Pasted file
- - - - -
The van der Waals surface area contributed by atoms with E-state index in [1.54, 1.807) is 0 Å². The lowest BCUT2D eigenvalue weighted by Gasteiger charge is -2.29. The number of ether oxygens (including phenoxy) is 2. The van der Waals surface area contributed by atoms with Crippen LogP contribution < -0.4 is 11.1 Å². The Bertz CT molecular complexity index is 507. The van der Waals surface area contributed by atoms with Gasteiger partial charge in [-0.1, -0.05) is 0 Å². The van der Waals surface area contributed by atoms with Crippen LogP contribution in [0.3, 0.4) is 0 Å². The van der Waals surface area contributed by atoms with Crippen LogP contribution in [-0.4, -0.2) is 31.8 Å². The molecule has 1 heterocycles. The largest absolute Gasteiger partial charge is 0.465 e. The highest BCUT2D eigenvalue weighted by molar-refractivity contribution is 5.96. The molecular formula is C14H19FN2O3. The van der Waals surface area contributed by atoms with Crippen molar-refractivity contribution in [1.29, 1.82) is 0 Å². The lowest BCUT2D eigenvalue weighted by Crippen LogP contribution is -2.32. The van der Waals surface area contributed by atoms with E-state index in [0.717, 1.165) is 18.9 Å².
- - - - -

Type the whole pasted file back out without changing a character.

The van der Waals surface area contributed by atoms with E-state index in [1.54, 1.807) is 0 Å². The lowest BCUT2D eigenvalue weighted by Gasteiger charge is -2.29. The number of ether oxygens (including phenoxy) is 2. The van der Waals surface area contributed by atoms with Crippen LogP contribution < -0.4 is 11.1 Å². The Bertz CT molecular complexity index is 507. The van der Waals surface area contributed by atoms with Gasteiger partial charge in [-0.1, -0.05) is 0 Å². The van der Waals surface area contributed by atoms with Crippen LogP contribution in [0.3, 0.4) is 0 Å². The van der Waals surface area contributed by atoms with Crippen LogP contribution in [-0.4, -0.2) is 31.8 Å². The molecule has 1 heterocycles. The largest absolute Gasteiger partial charge is 0.465 e. The highest BCUT2D eigenvalue weighted by molar-refractivity contribution is 5.96. The molecular formula is C14H19FN2O3. The van der Waals surface area contributed by atoms with Crippen molar-refractivity contribution in [1.29, 1.82) is 0 Å². The lowest BCUT2D eigenvalue weighted by Crippen LogP contribution is -2.32. The van der Waals surface area contributed by atoms with E-state index in [0.717, 1.165) is 18.9 Å².